// Equal[String => Int]
// ^^^^^^^^^^^^^^^^^^^^
```

Defining `Equal`

instances for your own data types is generally quite easy.

If you have already defined a sensible `equals`

method for your data type then you can just use the `default`

operator to construct an `Equal`

instance as we saw in the example above involving the `SequenceNumber`

.

Since the `SequenceNumber`

is a case class it already has a well defined `equals`

method as long as each value in the case class also has a well defined `equals`

method. Equality for `Int`

values is definitely well behaved so there is nothing we have to do here other than use the `default`

operator.

If we don't want to use the default definition of equality we can use the `make`

operator to define a new `Equal`

instance based on our own definition of equality.

This is particularly useful if we are defining an `Equal`

instance for a parameterized type and want to compare the types it is parameterized on for equality using their own `Equal`

instances.

For example, say we have a class class to represent a pair of values.

```
case class Pair[A, B](first: A, second: B)
```

The `equals`

method on a case class delegates to the `equals`

method on each of its fields and we don't know if `A`

or `B`

have sensible definitions of `equals`

since they are generic. So we want to instead define our own `Equal`

instance directly like this:

```
object Pair {
implicit def PairEqual[A: Equal, B: Equal]: Equal[Pair[A, B]] =
Equal.make { (left, right) =>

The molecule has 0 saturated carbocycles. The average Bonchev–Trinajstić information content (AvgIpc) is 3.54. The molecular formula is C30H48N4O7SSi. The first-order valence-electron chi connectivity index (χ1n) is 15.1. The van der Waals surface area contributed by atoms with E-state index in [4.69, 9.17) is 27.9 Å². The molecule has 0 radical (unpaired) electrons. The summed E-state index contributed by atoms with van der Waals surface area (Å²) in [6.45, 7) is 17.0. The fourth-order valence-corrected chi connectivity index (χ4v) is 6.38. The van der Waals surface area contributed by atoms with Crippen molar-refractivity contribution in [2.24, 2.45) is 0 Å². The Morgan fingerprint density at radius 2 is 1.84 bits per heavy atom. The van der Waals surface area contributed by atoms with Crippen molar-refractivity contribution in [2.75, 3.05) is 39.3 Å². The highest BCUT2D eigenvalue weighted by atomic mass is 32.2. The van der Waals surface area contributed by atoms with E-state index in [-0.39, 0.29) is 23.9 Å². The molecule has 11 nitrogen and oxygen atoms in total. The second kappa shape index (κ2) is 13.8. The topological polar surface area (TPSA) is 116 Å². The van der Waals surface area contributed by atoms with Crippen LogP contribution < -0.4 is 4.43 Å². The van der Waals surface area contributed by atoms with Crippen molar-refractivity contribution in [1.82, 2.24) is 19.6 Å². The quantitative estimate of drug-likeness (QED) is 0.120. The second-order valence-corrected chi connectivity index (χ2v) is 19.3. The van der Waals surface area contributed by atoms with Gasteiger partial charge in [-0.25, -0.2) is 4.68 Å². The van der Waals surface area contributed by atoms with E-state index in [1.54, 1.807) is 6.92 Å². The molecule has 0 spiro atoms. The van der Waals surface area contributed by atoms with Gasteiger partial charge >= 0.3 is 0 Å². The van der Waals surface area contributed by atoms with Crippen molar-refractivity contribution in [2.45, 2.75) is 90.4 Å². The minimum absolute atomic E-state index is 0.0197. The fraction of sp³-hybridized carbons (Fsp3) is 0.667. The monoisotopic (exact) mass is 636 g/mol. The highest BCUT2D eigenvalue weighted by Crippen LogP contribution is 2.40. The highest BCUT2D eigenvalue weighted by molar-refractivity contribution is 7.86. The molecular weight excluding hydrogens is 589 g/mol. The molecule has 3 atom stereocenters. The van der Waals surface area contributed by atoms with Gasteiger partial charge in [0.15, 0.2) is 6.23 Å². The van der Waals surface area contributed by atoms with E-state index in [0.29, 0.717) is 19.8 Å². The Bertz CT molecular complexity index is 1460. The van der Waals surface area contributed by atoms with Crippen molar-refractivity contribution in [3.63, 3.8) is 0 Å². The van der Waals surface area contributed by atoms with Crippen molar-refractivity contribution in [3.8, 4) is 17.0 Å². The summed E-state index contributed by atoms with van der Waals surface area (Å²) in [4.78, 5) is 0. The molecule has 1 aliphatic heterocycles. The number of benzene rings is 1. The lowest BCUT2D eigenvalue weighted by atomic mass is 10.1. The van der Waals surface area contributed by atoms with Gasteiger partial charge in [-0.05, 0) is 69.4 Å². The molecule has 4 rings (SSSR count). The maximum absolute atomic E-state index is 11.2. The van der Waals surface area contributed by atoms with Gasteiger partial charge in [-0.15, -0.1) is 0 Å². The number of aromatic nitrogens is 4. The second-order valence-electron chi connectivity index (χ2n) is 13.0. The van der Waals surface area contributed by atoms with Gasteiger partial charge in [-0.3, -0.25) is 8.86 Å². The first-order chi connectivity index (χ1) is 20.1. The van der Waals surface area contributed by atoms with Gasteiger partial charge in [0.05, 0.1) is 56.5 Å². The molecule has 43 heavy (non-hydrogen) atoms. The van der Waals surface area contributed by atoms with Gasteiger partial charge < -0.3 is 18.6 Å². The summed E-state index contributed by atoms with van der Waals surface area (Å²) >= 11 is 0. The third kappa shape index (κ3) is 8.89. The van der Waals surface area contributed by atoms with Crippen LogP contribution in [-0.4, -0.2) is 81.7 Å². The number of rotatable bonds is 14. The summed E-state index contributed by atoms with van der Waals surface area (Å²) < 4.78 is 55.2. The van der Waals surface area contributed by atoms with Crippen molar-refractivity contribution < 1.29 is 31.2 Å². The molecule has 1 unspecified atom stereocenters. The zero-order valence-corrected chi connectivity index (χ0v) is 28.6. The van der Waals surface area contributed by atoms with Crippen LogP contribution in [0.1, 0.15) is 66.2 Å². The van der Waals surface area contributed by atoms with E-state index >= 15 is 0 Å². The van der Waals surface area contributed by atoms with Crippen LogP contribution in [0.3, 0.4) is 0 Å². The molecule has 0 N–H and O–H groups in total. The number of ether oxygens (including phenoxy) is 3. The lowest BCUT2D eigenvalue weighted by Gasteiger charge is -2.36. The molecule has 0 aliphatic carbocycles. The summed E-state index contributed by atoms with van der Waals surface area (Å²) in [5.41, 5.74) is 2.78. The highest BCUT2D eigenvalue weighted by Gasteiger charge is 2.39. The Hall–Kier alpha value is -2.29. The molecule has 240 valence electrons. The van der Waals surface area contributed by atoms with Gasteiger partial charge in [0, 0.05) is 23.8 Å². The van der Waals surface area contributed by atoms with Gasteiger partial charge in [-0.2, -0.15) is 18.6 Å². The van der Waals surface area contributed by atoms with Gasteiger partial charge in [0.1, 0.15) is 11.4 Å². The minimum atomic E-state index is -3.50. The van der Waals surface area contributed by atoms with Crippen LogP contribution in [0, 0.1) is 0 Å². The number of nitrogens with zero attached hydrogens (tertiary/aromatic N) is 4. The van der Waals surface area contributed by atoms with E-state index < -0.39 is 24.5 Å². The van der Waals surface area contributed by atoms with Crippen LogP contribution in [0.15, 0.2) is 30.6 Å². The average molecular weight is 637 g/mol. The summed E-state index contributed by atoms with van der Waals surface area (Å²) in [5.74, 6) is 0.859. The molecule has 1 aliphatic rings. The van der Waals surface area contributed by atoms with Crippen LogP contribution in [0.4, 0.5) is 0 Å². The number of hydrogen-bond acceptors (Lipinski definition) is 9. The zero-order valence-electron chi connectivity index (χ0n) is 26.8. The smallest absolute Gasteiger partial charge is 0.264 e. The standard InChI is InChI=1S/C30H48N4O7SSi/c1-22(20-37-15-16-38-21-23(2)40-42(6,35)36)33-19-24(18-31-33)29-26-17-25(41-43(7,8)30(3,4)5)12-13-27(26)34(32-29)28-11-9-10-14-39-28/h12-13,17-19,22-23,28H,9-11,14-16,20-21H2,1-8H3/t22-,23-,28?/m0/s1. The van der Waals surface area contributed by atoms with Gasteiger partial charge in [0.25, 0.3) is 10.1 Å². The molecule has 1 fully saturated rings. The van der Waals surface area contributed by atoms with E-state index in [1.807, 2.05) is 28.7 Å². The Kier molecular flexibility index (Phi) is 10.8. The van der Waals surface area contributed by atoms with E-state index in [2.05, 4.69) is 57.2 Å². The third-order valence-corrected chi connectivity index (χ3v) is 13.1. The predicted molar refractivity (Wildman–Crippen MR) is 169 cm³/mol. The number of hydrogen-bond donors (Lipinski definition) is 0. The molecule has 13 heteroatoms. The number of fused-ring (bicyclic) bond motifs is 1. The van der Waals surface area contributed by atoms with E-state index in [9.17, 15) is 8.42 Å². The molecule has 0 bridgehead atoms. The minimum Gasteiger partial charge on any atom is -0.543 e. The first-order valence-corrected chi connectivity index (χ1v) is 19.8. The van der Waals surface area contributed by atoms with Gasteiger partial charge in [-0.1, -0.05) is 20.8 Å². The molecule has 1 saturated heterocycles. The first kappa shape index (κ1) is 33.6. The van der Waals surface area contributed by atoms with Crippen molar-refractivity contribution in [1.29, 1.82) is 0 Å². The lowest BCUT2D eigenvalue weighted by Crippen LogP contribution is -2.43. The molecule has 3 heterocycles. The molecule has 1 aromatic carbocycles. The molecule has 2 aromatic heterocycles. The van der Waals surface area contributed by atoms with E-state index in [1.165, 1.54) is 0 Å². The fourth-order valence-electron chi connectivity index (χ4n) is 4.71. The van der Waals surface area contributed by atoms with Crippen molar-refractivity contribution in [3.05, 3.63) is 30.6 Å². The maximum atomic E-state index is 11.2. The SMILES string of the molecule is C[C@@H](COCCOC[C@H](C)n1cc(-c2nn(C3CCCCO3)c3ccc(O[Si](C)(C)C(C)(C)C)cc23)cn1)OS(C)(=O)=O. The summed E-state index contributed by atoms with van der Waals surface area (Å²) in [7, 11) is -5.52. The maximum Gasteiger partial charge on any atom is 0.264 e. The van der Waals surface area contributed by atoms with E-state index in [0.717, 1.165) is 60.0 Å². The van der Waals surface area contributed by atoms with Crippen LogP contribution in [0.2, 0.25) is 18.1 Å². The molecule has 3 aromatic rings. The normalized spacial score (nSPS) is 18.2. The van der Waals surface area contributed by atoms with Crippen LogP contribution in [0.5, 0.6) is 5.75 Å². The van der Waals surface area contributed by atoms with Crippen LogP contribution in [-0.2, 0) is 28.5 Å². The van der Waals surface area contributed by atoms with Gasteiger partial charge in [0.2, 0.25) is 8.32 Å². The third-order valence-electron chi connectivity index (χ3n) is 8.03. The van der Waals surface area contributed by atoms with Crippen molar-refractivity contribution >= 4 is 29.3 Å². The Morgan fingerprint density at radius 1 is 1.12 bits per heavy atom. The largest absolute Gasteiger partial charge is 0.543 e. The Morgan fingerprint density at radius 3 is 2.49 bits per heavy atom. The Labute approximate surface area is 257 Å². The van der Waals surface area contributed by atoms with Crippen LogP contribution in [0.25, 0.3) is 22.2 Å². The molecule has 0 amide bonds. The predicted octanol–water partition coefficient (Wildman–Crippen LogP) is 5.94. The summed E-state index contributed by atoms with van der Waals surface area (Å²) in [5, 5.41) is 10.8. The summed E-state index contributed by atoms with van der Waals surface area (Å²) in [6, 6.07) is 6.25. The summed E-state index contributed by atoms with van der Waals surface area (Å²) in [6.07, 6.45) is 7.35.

left.first === right.first && left.second === right.second
}
}
```

Notice how we had to require that `Equal`

instances existed for `A`

and `B`

. We can't just compare any `Pair`

for equality, we can only do it if each field of the pair can also be compared for equality.

Including `Equal`

after the definition of the `A`

and `B`

type parameters here is called a *context* bound_ and is another way of saying that an implicit instance of `Equal[A]`

and `Equal[B]`

must exist. It can make our code a little cleaner when we don't need to do anything with the instance other than require that it exists, in this case for the `===`

operator.

If we can convert our data type to another data type for which an `Equal`

instance is already defined we can make this even simpler using the `contramap`

operator.

In the example above, we can convert any `Pair`

into a tuple without losing any information. And ZIO Prelude already defines an `Equal`

instance for any tuple of data types for which `Equal`

instances are defined.

So we can rewrite our implementation of `PairEqual`

like this:

```
object Pair {
implicit def PairEqual[A: Equal, B: Equal]: Equal[Pair[A, B]] =
Equal[(A, B)].contramap(pair => (pair.first, pair.second))
}
```

The `contramap`

operator essentially says if we can compare two tuples for equality, and we can turn a pair into a tuple, then we can always compare two pairs for equality by turning them both into tuples and comparing the tuples for equality.

The `contramap`

operator can be useful to create `Equal`

instances from existing ones but the way we "work backwards" from the type we know how to compare for equality to the `Equal`

instance we are trying to make can be confusing initially. So it is fine to just use the `make`

operator as discussed above, which essentially does the same thing.

With the instances already defined for all types in ZIO and the Scala standard library with meaningful definitions of equality and the ability to define instances for your own data types with `make`

and `contramap`

it is easy to take advantage of the additional type safety that using `===`

provides.